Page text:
Maki also takes issue with the extended hours the bill would allow kids to work — for under-16-year-olds, six hours a day and 28 hours a week during the school year, eight hours a day and 40 hours a week after Labor Day. “There’s going to be consequences to that,” he said, mentioning research that shows kids working over 20 hours a school week suffer lower grades and school completion rates, among other negative outcomes. He’s also concerned about exhausted kids driving home late at night.
The bill is the latest in an ongoing series of controversies in which Big Meat is implicated in threats to the health and safety of its workers, child or otherwise. This month, contractor Packers Sanitation Service was fined $1.5 million by the Department of Labor for employing at least 102 children as young as 13 during overnight shifts at meatpacking plants, some of whom sustained chemical burns.
“There’s this belief that you can hire a kid to work for minimum wage because they’re not trying to support a family.”
Tyson and JBS disavowed knowledge of these practices, but Wishman said the case highlighted the fact that the risks of child labor are “much, much more massive than anyone knows.” There’s also a history of it. A 2008 raid of a kosher meatpacking plant in Postville, Iowa, found 32 children working with power shears and circular saws. And it was an issue all the way back when Upton Sinclair wrote The Jungle, his seminal work on meat industry working conditions; some credit the book for helping usher in what labor protections we have now.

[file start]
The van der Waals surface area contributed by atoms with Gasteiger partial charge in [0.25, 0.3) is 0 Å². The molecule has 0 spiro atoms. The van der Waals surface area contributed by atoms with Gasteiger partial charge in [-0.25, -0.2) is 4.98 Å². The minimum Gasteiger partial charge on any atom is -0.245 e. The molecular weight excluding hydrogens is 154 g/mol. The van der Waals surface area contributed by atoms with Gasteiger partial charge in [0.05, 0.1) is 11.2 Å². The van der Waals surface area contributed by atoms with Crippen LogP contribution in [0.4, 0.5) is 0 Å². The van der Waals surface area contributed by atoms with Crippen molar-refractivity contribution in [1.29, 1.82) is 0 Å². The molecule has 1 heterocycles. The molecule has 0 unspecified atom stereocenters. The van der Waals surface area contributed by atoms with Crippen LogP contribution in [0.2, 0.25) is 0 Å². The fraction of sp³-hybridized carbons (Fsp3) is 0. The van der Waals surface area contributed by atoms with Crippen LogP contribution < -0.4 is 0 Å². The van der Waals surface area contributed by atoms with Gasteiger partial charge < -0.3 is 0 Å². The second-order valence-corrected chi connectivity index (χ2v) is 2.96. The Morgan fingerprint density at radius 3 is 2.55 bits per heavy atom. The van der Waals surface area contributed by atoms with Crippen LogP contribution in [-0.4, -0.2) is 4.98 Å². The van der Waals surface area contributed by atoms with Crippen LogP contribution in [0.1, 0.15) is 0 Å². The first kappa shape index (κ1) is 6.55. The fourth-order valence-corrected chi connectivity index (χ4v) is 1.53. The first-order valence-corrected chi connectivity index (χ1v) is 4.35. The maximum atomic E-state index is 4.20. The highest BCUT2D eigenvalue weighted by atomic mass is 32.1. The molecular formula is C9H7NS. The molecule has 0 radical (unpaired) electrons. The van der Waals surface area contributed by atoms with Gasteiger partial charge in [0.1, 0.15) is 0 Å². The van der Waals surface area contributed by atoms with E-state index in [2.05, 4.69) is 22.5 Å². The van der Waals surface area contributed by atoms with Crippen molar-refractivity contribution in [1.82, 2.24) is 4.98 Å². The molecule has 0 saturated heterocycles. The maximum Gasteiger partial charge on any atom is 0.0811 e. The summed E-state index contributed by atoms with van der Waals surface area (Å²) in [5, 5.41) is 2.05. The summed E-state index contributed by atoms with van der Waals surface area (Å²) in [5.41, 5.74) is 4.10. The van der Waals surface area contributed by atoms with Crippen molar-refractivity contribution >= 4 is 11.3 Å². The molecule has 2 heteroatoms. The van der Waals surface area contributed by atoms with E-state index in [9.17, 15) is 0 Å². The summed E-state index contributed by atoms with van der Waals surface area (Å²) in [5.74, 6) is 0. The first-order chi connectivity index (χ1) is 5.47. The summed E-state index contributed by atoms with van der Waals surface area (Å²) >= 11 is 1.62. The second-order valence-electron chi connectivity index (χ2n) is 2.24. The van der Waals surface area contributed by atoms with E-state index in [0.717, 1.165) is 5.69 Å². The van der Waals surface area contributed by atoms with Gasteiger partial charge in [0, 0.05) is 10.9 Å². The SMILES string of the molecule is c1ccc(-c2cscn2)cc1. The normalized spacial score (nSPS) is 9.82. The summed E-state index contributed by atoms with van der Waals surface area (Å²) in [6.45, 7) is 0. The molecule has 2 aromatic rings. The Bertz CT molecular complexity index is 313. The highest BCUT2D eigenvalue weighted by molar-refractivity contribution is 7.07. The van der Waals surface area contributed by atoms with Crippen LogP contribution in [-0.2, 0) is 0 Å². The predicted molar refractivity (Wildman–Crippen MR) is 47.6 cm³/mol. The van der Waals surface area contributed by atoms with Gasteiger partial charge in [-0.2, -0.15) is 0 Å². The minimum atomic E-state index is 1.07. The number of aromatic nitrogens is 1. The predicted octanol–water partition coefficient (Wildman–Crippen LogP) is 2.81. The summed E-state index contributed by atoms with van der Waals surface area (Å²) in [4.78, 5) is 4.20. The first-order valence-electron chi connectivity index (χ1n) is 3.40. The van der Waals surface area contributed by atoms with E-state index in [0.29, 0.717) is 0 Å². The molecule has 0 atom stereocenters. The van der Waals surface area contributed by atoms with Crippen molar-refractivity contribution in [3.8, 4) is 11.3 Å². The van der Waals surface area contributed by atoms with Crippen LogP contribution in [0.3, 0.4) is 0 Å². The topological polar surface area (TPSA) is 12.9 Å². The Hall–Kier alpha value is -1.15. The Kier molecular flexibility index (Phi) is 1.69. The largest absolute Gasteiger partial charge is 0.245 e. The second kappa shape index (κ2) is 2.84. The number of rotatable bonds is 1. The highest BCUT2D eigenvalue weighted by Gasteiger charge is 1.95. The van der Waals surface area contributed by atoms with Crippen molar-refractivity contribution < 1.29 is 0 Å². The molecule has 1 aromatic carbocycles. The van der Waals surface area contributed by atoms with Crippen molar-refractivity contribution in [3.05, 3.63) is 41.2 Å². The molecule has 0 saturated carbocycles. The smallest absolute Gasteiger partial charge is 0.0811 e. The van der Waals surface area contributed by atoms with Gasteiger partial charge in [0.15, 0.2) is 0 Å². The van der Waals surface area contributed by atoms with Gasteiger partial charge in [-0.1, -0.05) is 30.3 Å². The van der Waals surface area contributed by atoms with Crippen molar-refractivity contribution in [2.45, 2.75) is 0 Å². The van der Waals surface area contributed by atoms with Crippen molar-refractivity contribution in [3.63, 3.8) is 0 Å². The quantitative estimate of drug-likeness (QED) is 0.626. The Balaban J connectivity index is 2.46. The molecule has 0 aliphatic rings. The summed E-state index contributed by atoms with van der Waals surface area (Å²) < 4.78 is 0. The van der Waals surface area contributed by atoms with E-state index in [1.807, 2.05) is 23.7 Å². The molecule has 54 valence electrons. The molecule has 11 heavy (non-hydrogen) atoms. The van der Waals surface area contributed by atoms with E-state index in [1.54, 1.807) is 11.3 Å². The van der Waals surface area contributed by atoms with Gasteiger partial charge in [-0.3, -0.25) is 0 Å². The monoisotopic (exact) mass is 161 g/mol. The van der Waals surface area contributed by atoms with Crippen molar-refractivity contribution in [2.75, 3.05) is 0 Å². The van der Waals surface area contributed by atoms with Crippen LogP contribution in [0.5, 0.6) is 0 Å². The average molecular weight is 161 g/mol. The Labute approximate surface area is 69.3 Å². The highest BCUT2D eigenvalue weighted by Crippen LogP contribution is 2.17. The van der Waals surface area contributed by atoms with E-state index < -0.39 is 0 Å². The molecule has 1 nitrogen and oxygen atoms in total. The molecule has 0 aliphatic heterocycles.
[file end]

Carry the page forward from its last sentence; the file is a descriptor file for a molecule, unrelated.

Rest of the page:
Most people in need of these sorts of jobs — and therefore most vulnerable — are Latino immigrant kids with “families who are very poor,” Maki said. “They’re at the bottom of the labor market, and their opportunities are somewhat limited, and they’re taking this job out of desperation.” He also has concerns about the potential for trafficking child laborers, a specter raised after the raid of four auto supplier plants in Alabama last year, where children as young as 12 were working.
Meat companies have also come under fire for failing to protect (adult) workers during Covid — refusing paid sick leave and proper in-plant safety strategies, as well as enlisting the Trump administration to help justify keeping plants open. Even before the pandemic, though, workers were notoriously exposed to dangerous working conditions, assaults, threats, wage theft, and more.